Fundamentals: Microsoft’s Security Development Lifecycle (SDL)—an approach to the entire software development process that incorporates security holistically and comprehensively—expanded on the successful security improvements made in Microsoft Windows XP SP2, with another year of improved security fundamentals in a variety of products across the company. By utilizing the SDL process during product development, vulnerabilities in Microsoft Windows Server 2003 were reduced from 84 to 49 compared to the previous version of the product during the first two-and-a-half years after shipping. This year also marked a new wave of shipping products developed under the SDL process. These included Visual Studio 2005, SQL Server 2005, and BizTalk Server 2006 Beta 2. Microsoft introduced a series of improved software updating tools throughout the year, and implemented a Software Update Validation program that provides rigorous testing of updates before releasing them to customers. Additionally, it was recently announced that Microsoft Windows XP Service Pack (SP) 2 and Microsoft Windows Server 2003 Service Pack (SP)1 received Common Criteria Certification, which includes an evaluation of the broadest set of real-world scenarios of any operating system platform today, and underscores the company’s ongoing commitment to improving the security of its software.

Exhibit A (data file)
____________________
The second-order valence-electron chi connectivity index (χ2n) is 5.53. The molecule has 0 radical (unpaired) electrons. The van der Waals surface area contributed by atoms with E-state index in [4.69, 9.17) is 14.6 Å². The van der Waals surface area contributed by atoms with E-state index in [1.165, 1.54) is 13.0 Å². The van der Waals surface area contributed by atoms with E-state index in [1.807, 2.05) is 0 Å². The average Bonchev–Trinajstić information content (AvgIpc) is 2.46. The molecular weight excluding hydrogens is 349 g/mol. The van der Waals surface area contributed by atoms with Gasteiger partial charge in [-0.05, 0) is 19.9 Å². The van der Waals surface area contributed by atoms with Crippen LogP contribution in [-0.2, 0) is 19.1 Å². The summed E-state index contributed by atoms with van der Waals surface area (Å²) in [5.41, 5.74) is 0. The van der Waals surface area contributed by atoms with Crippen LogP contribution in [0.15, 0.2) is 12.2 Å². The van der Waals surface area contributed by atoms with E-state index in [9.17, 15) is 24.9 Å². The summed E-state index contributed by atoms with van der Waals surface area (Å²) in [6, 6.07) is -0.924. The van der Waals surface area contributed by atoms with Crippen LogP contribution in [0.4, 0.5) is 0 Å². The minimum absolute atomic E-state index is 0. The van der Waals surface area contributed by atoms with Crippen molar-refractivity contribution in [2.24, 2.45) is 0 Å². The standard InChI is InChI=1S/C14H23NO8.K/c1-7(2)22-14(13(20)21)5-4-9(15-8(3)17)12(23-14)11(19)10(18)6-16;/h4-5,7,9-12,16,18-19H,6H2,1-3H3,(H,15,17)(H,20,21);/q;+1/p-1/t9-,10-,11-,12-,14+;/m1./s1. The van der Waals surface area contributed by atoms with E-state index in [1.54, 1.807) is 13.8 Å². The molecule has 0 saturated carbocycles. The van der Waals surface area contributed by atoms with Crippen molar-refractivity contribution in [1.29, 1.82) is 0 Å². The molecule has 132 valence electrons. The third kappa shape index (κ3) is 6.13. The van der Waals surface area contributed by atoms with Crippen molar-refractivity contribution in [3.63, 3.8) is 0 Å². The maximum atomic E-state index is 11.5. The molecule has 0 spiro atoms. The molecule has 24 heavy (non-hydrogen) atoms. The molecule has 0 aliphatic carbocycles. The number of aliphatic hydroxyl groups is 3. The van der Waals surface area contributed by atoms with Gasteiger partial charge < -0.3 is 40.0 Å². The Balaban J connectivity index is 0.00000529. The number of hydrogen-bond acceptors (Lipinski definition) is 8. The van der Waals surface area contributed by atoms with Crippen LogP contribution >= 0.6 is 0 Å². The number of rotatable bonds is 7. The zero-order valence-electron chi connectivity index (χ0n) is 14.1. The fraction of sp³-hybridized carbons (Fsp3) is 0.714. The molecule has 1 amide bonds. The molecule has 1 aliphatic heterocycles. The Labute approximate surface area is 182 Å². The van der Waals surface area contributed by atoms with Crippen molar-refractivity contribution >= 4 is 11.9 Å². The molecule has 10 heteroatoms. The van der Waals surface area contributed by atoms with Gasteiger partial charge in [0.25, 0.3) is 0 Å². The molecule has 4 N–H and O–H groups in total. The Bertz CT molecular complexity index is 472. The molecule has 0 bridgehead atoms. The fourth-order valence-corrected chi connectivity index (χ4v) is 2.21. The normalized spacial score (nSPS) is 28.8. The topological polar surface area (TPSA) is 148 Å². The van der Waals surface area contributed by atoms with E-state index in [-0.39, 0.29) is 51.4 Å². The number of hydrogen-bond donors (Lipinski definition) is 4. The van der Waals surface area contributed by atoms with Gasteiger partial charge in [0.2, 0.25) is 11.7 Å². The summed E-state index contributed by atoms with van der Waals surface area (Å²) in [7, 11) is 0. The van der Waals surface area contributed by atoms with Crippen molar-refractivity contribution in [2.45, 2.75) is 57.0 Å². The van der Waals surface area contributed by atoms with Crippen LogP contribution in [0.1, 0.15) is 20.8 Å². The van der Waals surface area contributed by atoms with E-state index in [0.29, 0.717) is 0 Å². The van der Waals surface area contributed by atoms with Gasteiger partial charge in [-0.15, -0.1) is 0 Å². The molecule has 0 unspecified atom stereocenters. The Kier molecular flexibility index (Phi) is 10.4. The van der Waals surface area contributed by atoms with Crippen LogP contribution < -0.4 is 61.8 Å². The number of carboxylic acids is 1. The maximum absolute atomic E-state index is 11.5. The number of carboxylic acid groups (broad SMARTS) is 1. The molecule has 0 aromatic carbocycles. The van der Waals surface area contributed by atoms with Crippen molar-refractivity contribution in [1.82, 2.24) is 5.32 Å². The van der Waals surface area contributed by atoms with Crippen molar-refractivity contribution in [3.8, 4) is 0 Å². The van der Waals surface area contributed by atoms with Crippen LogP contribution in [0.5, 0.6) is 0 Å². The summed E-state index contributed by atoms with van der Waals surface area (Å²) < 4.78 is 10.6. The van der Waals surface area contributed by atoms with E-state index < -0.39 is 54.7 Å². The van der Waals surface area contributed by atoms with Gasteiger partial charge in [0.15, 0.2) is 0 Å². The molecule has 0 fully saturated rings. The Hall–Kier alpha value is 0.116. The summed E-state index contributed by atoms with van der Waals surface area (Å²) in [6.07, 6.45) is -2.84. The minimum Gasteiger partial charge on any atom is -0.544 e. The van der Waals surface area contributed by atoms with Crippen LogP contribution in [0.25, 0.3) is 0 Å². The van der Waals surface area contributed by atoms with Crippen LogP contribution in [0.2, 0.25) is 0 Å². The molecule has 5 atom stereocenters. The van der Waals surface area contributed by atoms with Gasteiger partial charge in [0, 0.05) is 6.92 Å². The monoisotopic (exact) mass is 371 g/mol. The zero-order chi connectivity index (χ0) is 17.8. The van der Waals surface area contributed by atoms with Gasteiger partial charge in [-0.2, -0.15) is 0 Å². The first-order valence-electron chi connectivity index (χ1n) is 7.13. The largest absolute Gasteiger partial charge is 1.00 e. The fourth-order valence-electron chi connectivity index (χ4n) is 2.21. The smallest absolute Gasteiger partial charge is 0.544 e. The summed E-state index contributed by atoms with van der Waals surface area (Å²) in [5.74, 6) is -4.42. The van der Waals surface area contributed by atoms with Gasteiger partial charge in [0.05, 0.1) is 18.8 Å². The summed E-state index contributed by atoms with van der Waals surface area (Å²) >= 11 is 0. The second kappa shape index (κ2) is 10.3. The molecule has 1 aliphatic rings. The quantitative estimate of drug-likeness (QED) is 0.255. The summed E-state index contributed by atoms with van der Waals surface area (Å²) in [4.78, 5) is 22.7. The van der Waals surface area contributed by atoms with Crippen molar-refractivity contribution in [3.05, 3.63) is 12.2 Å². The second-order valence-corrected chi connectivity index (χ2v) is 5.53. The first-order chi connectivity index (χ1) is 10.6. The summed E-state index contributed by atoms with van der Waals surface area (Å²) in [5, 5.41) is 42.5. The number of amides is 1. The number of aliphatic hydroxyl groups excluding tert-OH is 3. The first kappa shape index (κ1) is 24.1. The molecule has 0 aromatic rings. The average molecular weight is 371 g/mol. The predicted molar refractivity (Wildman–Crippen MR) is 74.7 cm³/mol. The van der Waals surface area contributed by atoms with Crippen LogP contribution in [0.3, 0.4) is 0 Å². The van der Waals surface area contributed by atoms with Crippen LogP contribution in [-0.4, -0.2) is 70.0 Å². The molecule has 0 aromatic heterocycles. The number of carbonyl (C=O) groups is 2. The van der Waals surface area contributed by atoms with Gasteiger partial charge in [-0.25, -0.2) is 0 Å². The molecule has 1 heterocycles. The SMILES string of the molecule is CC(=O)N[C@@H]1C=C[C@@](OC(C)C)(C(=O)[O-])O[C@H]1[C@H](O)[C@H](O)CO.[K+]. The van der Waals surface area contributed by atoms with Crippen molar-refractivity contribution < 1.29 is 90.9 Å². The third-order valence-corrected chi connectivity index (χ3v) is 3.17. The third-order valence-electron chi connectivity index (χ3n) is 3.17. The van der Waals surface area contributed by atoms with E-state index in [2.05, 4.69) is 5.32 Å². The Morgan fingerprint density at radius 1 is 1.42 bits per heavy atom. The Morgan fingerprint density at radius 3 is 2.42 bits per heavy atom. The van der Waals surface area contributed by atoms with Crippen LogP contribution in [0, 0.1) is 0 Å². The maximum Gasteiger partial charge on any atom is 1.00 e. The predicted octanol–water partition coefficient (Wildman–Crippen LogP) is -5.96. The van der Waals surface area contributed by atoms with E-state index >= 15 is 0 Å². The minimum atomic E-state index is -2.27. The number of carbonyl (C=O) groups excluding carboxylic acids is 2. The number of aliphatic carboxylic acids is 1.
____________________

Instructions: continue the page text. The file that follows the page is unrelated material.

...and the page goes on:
Threat and Vulnerability Mitigation: Microsoft began development of several technology tools designed specifically to defend and mitigate against a broad range of threats. These included the acquisition of Sybari Software for enhanced protection against malicious software for enterprise customers; the announcement of Microsoft Client Protection, which will combine strong anti-spyware tools, comprehensive virus protection and centralized management capabilities for laptops, desktops and servers in business systems; and the acquisition of FrontBridge Technologies to enhance management and security capabilities for enterprise e-mail environments. For consumers, Microsoft also delivered a beta version of Microsoft Windows OneCare Live, a subscription service that takes much of the work out of online protection, by automatically helping guard against spyware, phishing attacks and other threats. Also released was the first beta of Windows AntiSpyware—the most popular download in Microsoft’s history, which is already helping to protect the computers of more than 18 million customers. The Microsoft Windows Malicious Software Removal Tool has been executed by customers 1.8 billion times—an average of 200 million times per month—to help remove the most prevalent forms of malware from PCs.